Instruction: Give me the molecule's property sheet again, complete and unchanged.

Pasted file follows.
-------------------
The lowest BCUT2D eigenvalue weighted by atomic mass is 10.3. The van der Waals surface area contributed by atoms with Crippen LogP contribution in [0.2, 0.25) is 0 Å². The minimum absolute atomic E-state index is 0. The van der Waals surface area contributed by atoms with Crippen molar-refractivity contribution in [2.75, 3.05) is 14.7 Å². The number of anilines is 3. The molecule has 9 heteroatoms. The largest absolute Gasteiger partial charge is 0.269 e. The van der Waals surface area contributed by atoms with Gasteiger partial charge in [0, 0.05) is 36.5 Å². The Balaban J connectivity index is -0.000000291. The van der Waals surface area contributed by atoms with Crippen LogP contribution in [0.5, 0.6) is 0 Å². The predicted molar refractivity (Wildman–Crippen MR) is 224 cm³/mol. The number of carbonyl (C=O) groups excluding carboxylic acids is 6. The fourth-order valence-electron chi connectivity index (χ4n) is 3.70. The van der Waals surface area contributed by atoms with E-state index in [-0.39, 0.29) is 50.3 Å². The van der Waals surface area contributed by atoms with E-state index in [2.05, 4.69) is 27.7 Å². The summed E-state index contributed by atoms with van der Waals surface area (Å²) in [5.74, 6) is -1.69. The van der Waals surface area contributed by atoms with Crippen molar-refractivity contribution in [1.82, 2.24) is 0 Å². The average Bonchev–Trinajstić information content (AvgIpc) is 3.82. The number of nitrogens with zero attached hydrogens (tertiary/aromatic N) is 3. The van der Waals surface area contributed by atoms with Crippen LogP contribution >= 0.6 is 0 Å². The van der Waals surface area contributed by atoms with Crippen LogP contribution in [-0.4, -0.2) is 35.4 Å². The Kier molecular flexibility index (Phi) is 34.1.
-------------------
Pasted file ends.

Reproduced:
The lowest BCUT2D eigenvalue weighted by atomic mass is 10.3. The van der Waals surface area contributed by atoms with Crippen LogP contribution in [0.2, 0.25) is 0 Å². The minimum absolute atomic E-state index is 0. The van der Waals surface area contributed by atoms with Crippen molar-refractivity contribution in [2.75, 3.05) is 14.7 Å². The number of anilines is 3. The molecule has 9 heteroatoms. The largest absolute Gasteiger partial charge is 0.269 e. The van der Waals surface area contributed by atoms with Gasteiger partial charge in [0, 0.05) is 36.5 Å². The Balaban J connectivity index is -0.000000291. The van der Waals surface area contributed by atoms with Crippen LogP contribution in [0.5, 0.6) is 0 Å². The predicted molar refractivity (Wildman–Crippen MR) is 224 cm³/mol. The number of carbonyl (C=O) groups excluding carboxylic acids is 6. The fourth-order valence-electron chi connectivity index (χ4n) is 3.70. The van der Waals surface area contributed by atoms with E-state index in [-0.39, 0.29) is 50.3 Å². The van der Waals surface area contributed by atoms with E-state index in [2.05, 4.69) is 27.7 Å². The summed E-state index contributed by atoms with van der Waals surface area (Å²) in [5.74, 6) is -1.69. The van der Waals surface area contributed by atoms with Crippen molar-refractivity contribution in [1.82, 2.24) is 0 Å². The average Bonchev–Trinajstić information content (AvgIpc) is 3.82. The number of nitrogens with zero attached hydrogens (tertiary/aromatic N) is 3. The van der Waals surface area contributed by atoms with Crippen LogP contribution >= 0.6 is 0 Å². The van der Waals surface area contributed by atoms with Crippen LogP contribution in [-0.4, -0.2) is 35.4 Å². The Kier molecular flexibility index (Phi) is 34.1.